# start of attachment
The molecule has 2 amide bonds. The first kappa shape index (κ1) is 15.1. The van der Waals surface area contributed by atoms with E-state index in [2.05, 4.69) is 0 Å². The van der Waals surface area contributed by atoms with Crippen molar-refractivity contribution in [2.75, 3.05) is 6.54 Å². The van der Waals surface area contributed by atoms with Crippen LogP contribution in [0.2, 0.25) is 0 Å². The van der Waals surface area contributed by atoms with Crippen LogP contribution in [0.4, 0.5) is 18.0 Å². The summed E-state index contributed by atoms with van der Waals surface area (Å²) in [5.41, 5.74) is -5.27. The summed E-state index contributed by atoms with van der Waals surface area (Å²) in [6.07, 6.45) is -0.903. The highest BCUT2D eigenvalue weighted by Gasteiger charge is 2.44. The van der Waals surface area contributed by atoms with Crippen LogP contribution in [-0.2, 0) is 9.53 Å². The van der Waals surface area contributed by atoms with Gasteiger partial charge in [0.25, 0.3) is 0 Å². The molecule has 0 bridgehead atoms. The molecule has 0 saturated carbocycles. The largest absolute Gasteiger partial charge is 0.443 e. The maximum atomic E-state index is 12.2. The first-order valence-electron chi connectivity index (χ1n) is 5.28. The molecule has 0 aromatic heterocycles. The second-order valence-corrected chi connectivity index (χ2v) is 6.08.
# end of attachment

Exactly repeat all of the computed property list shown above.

The molecule has 2 amide bonds. The first kappa shape index (κ1) is 15.1. The van der Waals surface area contributed by atoms with E-state index in [2.05, 4.69) is 0 Å². The van der Waals surface area contributed by atoms with Crippen molar-refractivity contribution in [2.75, 3.05) is 6.54 Å². The van der Waals surface area contributed by atoms with Crippen LogP contribution in [0.2, 0.25) is 0 Å². The van der Waals surface area contributed by atoms with Crippen LogP contribution in [0.4, 0.5) is 18.0 Å². The summed E-state index contributed by atoms with van der Waals surface area (Å²) in [5.41, 5.74) is -5.27. The summed E-state index contributed by atoms with van der Waals surface area (Å²) in [6.07, 6.45) is -0.903. The highest BCUT2D eigenvalue weighted by Gasteiger charge is 2.44. The van der Waals surface area contributed by atoms with Crippen LogP contribution in [-0.2, 0) is 9.53 Å². The van der Waals surface area contributed by atoms with Gasteiger partial charge in [0.25, 0.3) is 0 Å². The molecule has 0 bridgehead atoms. The molecule has 0 saturated carbocycles. The largest absolute Gasteiger partial charge is 0.443 e. The maximum atomic E-state index is 12.2. The first-order valence-electron chi connectivity index (χ1n) is 5.28. The molecule has 0 aromatic heterocycles. The second-order valence-corrected chi connectivity index (χ2v) is 6.08.